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Unexpected Changes in Star-System Chemistry Discovered in Taurus Molecular Cloud




An international research team observed the young protostar L1527 in the Taurus molecular cloud shown above at a high spatial resolution with the ALMA Observatory, and discovered an unexpected chemical change in the transition zone between the infalling envelope and the gas disk.

So far, it has been believed that interstellar matter is smoothly delivered to the gas disk around the protostar without any significant chemical changes. However, it is now found to be oversimplified. The infalling gas is jammed up due to centrifugal force at the outer edge of the gas disk, where local heating causes a drastic chemical change. This chemical change highlights the outer edge of the gas disk which is still growing

This research highlights “chemistry in the formation of protoplanetary disks” which is not anticipated before. It is still unknown whether this sharp transition is seen around many protostars or not, and it will be uncovered by future observational studies. This is also important for understanding of the formation process of our own solar system.

Stars are formed by the contraction of interstellar gas and dust. Around a protostar, gas and dust form a disk in which planets are eventually formed. Then, are the chemical compositions of the interstellar cloud and the disk identical? The new ALMA observations show that the answer is 'no.' This finding has a large impact on understandings of the formation process of planets and protoplanetary disks.

The international research team, led by Dr. Nami Sakai, an assistant professor at the Department of Physics, The University of Tokyo, observed a baby star L1527 in the constellation Taurus with ALMA (image below). The team observed radio emission from cyclic-C3H2 and sulfur monoxide (SO) molecules to analyze the motion and temperature of the gas around the baby star. Cyclic-C3H2 consists of three carbon atoms connected to form a loop with two hydrogen atoms attached.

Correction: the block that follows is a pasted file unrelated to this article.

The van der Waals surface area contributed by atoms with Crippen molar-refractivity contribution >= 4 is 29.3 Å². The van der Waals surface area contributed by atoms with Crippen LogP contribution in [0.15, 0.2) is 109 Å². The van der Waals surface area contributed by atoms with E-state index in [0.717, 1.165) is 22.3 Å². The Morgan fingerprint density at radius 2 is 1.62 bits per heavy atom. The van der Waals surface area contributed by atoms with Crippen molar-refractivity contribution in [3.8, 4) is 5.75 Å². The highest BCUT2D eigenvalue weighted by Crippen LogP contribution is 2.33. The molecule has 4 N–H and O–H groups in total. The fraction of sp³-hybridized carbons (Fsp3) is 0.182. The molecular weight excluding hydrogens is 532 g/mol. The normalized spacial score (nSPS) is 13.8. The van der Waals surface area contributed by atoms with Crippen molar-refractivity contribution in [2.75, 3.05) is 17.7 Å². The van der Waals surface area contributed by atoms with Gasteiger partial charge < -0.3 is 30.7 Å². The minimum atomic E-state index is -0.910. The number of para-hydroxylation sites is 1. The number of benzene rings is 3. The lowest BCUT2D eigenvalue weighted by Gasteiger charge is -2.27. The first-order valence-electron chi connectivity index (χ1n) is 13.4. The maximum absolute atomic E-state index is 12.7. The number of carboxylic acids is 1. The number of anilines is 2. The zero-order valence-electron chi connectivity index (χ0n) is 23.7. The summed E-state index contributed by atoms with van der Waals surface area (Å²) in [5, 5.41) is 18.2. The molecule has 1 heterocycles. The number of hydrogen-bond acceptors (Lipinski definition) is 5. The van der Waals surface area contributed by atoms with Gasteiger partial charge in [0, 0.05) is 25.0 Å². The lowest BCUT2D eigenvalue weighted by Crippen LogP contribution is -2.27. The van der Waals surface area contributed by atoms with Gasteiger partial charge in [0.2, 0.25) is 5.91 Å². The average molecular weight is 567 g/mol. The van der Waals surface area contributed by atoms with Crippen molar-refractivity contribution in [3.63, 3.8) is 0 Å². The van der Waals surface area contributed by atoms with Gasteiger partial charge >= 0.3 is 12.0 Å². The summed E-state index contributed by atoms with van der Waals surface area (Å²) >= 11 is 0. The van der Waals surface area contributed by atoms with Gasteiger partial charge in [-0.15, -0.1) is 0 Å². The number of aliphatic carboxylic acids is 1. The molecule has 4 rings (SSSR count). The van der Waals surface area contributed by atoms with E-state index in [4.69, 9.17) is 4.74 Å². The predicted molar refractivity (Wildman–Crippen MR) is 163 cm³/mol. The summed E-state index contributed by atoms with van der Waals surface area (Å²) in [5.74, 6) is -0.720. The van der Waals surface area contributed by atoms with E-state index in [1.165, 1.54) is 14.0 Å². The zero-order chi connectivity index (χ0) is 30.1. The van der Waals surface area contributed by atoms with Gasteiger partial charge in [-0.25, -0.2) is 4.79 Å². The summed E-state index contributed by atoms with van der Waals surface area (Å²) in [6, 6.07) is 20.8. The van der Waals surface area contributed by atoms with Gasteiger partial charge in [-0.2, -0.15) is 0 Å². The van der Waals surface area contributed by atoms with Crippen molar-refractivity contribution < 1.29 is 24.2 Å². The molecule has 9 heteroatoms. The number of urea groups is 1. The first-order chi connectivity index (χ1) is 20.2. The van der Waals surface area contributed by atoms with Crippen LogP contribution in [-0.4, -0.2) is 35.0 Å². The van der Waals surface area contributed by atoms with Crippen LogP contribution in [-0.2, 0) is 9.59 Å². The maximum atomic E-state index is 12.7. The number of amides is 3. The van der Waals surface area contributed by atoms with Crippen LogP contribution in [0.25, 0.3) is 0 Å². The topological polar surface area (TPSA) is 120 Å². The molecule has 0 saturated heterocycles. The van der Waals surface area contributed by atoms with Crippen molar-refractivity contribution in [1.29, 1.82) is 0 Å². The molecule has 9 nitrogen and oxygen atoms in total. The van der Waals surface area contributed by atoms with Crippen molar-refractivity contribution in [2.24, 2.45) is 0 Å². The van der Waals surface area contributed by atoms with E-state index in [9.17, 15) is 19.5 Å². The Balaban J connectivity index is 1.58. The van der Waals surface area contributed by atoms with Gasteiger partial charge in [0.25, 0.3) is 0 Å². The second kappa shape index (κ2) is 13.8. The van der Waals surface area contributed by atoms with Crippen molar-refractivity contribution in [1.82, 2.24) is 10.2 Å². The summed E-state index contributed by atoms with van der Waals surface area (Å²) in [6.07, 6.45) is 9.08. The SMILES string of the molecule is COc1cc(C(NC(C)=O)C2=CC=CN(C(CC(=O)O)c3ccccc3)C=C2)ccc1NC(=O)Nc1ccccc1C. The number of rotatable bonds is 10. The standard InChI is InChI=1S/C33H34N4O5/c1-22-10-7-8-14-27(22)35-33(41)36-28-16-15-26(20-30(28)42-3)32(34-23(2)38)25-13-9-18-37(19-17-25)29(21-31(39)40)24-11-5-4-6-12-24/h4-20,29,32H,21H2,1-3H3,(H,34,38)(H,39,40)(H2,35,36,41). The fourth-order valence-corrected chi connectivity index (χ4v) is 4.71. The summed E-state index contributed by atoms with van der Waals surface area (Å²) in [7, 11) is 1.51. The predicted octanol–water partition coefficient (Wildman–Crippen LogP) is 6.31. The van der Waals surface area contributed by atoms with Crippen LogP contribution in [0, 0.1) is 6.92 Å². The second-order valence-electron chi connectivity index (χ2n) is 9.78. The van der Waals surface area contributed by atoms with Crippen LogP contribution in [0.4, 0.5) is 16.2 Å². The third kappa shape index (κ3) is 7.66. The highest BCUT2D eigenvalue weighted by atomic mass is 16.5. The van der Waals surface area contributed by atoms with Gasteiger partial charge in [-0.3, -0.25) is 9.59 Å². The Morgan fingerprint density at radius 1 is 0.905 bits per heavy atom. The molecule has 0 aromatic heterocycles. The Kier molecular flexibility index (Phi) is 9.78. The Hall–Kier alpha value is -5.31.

L1527 is a well-known protostar (baby star) and many astronomers have pointed telescopes at it. For example, NASA's Spitzer Space Telescope took infrared images of the star. The stellar light escapes through a cavity excavated by a powerful bipolar gas flow from the star and illuminates the surrounding gas, which makes a butterfly-shaped nebula extending in the east-west direction. Past radio observations revealed that gas is circling around the star to form a disk and we see the disk edge-on.

Radio observations by ALMA have the advantage of being able to see the gas directly, which is invisible in infrared light. Various molecules in the gas emit characteristic radiation as radio waves under characteristic conditions (temperature, density, chemical compositions). Therefore astronomers can investigate the nature of the gas by observing various molecules. Also astronomers measure the motion of the gas with the Doppler Effect.

ALMA's unprecedented sensitivity enables us to detect weak radio emissions which are undetectable by other telescopes. In fact, because of their low abundances, cyclic-C3H2 and SO emissions are much weaker than, for example, the CO emission observed in detail around L1527 in earlier studies.

Observations of cyclic-C3H2 with ALMA show that the gas forms a disk with a radius of 500 AU (1 AU corresponds to the distance between the Sun and Earth. The distance from the Sun to Neptune is 30 AU) circling around the protostar. Beyond 100 AU, as gas rotates around the protostar it is also infalling towards the star. Inside 100 AU, the emission from cyclic-C3H2 is very weak, which indicates chemical differentiation between the inner and outer disk. The team estimated the gas temperature at -240 to -250 degrees Celsius from the emission strength. On the other hand, SO has a completely different distribution: a ring-like structure with a radius of 100 AU. The temperature of the SO molecules is estimated to be -210 degrees Celsius, which is clearly higher than that of cyclic-C3H2.

L1527 observed by Spitzer (Left) and the distributions of cyclic-C3H2 (center) and SO (right) observed by ALMA. ALMA reveals the gas distribution just close to the protostar. Emission from cyclic-C3H2 is weak toward the protostar but strong at the northern and southern parts. Meanwhile, SO has its emission peak near the protostar.



What causes the drastic chemical composition change at 100 AU from the star? Simple simulations show that the infalling gas is inhibited due to the centrifugal force and piles up. This boundary is called the "centrifugal barrier". The infalling gas collides with the barrier and is warmed up. SO molecules frozen on the surface of cold dust grains are liberated into the gas phase. The temperature decreases inside the barrier and the SO molecules are frozen again. This is the formation process of the SO ring at 100 AU.